Promoting the Most Effective Form of Emergency Contraception: The Copper IUD
Every day in Uganda, women die from unsafe abortion-related causes, mostly due to unplanned pregnancies. Though general knowledge of modern contraception is high, married women still face a 34% unmet need for contraception—and while around 30% of all Ugandan women know about emergency contraception (EC), fewer than 1% actually use it.
EC is a woman’s only chance to prevent pregnancy after unprotected sex. EC pills are safe and effective and can be used up to five days after intercourse, but they become less effective over time and are relatively expensive for women in Uganda.
Copper intrauterine devices (IUDs) are the most effective form of EC, and in Uganda, the cost is less than half that of EC pills. What’s more, IUDs maintain their effectiveness for up to five days after unprotected sex, and if desired, can become a woman’s regular method of contraception, providing protection from unintended pregnancy for up to 12 years.
But many Ugandan women are still skeptical about the IUD due to myths and misconceptions that persist in communities.
To better equip women with the education they need to make an informed choice, PACE, PSI’s member network in Uganda, has begun promoting IUDs as a safe, effective, and affordable method of EC in its family planning interventions. In 2015, PACE trained 177 community health workers, known as interpersonal communication agents (IPCs), and 176 health providers in private health clinics to educate women on their EC options.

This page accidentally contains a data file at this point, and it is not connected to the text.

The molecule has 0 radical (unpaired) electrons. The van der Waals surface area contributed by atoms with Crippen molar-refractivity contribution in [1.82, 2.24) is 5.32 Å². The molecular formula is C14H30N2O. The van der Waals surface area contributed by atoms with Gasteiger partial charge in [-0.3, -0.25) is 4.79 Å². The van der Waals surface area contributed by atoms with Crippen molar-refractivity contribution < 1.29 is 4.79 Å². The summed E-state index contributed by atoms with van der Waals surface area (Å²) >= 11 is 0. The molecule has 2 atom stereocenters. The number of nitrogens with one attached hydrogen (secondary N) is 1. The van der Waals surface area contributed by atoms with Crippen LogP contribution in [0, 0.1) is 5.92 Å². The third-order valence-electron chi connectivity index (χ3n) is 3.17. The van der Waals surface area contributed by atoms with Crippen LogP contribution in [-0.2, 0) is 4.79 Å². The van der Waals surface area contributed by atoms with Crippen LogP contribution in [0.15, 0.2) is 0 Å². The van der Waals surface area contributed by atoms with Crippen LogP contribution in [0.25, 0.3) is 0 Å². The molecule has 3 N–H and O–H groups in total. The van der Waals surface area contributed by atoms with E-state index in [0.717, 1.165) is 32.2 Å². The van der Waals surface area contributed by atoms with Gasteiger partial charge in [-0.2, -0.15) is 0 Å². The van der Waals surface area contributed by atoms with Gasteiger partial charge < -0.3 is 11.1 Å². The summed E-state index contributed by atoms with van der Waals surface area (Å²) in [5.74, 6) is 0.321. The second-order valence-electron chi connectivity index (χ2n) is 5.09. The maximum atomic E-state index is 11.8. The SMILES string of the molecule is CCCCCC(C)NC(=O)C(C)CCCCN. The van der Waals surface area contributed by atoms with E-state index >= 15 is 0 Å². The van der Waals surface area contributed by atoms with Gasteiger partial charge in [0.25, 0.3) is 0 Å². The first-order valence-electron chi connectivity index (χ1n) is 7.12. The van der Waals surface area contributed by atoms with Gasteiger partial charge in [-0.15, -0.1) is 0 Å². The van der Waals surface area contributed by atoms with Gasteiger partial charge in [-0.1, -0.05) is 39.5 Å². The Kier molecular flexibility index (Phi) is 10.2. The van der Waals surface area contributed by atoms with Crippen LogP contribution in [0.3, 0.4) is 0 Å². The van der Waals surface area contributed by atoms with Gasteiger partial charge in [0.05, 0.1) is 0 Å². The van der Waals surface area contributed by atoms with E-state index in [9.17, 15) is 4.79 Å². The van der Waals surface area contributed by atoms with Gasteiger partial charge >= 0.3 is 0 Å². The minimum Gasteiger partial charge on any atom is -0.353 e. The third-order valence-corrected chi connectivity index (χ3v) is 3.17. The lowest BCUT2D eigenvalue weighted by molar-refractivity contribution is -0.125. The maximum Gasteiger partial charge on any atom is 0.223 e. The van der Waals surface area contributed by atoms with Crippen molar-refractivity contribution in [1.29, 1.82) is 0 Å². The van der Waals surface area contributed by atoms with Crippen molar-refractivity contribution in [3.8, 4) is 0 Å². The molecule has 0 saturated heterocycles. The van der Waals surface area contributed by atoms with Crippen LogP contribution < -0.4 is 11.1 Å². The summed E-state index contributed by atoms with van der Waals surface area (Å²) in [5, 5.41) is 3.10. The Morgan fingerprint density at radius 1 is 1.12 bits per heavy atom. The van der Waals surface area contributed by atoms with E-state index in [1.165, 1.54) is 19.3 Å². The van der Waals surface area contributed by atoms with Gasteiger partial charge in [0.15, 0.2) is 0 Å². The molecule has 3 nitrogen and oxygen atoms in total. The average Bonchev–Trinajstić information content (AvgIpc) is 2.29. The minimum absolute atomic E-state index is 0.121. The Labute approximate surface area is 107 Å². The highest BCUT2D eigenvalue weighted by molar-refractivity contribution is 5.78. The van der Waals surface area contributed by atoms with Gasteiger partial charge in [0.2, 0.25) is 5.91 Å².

However, challenges persist, even among IPC agents. These workers are often met with resistance from clients who believe that EC is a form of abortion. What’s even more difficult is that sometimes the IPC workers themselves hold those same beliefs, making it even harder for them to effectively communicate about the issue.
To help IPC agents address misconceptions and better understand the concept and benefits of IUDs and EC, including how it differs from abortion and how to address client concerns, PACE is conducting new trainings. The goal is to change its own staff’s perceptions and those of the women with whom they speak. PACE will also track messages and referrals for the IUD as EC to measure the effectiveness of its new messaging.
To educate youth, PACE plans to create a friendly environment where young people can discuss their sexual reproductive health needs, including IUD as EC. PACE will include the IUD as EC on Human Network International’s on-demand SMS-based health information system, which is ideal, since most adolescents have mobile phones. The SMS-based application is toll-free and offers both audio and text information, allowing for various messaging preferences.
The IUD as a form of EC is still a relatively unknown method—not just in Uganda, but in many countries, including the United States. PACE has a lot of work to do to increase awareness of this option, but it is dedicated to expanding access to the most effective form of EC.